Discharging a mortgage
Welcome to the finance update for the week ending 29 July, 2023.
I’ve said it before, more than once if I’m being honest, but the indicators cited as justification for the RBA increasing rates once again suggest that (a) the succession of interest rate increases are having are having the desired effect on reducing inflation, and (b) interest rates should remain steady when the RBA meets again in a few weeks time. But I could be wrong.
It is curious to note that many lenders increased some of their interest rates a few days prior to the last round of inflation figures coming out, which is/was perhaps premature. Is this simply a money grab? Far be it for me to suggest that!
In this week’s newsletter, we take a look at the mortgage discharge process and where it can encounter problems.
Discharging your mortgage is a crucial step in a buyers journey as a homeowner or property investor. Knowing the process can save them considerable time, effort, and money.
What does it mean to discharge your mortgage?
When you obtain a mortgage, the bank holds the title to your property until you fully repay the home loan. Once the mortgage is paid off, you must go through a procedure to release the loan and remove the lender from the property title. This process is known as mortgage discharge or mortgage release.
However, it’s essential to note that discharging a home loan doesn’t always happen automatically at the end of the loan term. Here are several instances that require you to discharge your mortgage with the lender:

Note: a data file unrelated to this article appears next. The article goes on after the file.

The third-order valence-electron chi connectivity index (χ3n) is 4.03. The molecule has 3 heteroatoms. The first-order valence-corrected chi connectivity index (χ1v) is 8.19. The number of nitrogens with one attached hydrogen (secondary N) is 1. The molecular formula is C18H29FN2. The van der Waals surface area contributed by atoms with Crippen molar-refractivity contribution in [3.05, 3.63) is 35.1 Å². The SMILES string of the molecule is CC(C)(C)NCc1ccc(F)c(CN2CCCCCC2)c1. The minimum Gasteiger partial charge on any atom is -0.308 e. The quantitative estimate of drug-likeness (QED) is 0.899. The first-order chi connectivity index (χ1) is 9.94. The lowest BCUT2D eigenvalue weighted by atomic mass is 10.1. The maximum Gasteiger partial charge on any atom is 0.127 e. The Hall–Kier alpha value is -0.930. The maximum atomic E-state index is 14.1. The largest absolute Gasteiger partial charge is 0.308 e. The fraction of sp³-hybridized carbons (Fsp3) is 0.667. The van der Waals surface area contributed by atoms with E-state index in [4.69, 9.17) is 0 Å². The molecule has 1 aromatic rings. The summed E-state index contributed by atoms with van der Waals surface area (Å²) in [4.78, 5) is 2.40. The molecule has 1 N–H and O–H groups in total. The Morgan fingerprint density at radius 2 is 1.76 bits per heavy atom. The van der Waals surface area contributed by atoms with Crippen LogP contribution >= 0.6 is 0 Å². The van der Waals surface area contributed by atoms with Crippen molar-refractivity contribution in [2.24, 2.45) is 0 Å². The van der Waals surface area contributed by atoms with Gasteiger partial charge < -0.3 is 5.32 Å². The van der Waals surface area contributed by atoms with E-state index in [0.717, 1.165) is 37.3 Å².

Complete Repayment: If you have paid off your entire loan and want the lender to release the property from the mortgage, you must file and record a mortgage discharge at your state’s Land Titles Office to legally release the lender from their obligations.
Property Sale: Before selling your house, it’s crucial to ensure your mortgage has been discharged to avoid settlement delays. Any existing home loan will be registered on the property’s certificate of title as an encumbrance, which can hinder the smooth transfer of property ownership.
Loan Refinancing: When you refinance your home loan, you need to discharge your mortgage as you are closing one loan facility and opening another. Besides discharge charges, other fees may apply, especially if you are breaking a loan within a fixed period.
In the case of paying off your mortgage or selling the property it is secured by, the process doesn’t normally encounter many complications. The same can’t always be said when refinancing as the the bank who is losing the loan doesn’t want you to go to a competitor.
How can this manifest itself? Sometimes the incumbent bank will contact the borrower directly and offer them a better deal which can cause the borrower to second guess their refinancing decision. Other times, the lender losing the loan can simply, and probably deliberately, move slower than necessary through the process.
When confronted with this, the borrower can become quite stressed. One of our roles as a broker is to shield the borrower from this gamesmanship where possible.
If any of your clients would like more information about the discharge process, please have them call us on 1300 366 296.
Any changes in interest rates from last week are highlighted in orange.
Note – Increases announced by lenders as a result of RBA decisions normally take 1-2 weeks to come into affect.
The rates below are based on a $500,000 loan, with the borrower making principle and interest payments with a loan term of 30 years. The rates quoted may vary depending on the borrowers LVR.
1 Year Fixed
The rates below are based on a $500,000 loan, with the borrower making principle and interest payments with a loan term of 30 years. The rates quoted may vary depending on the borrowers LVR. At the end of the three year fixed period, the borrowers interest rate will revert to a standard variable rate for the life of the loan.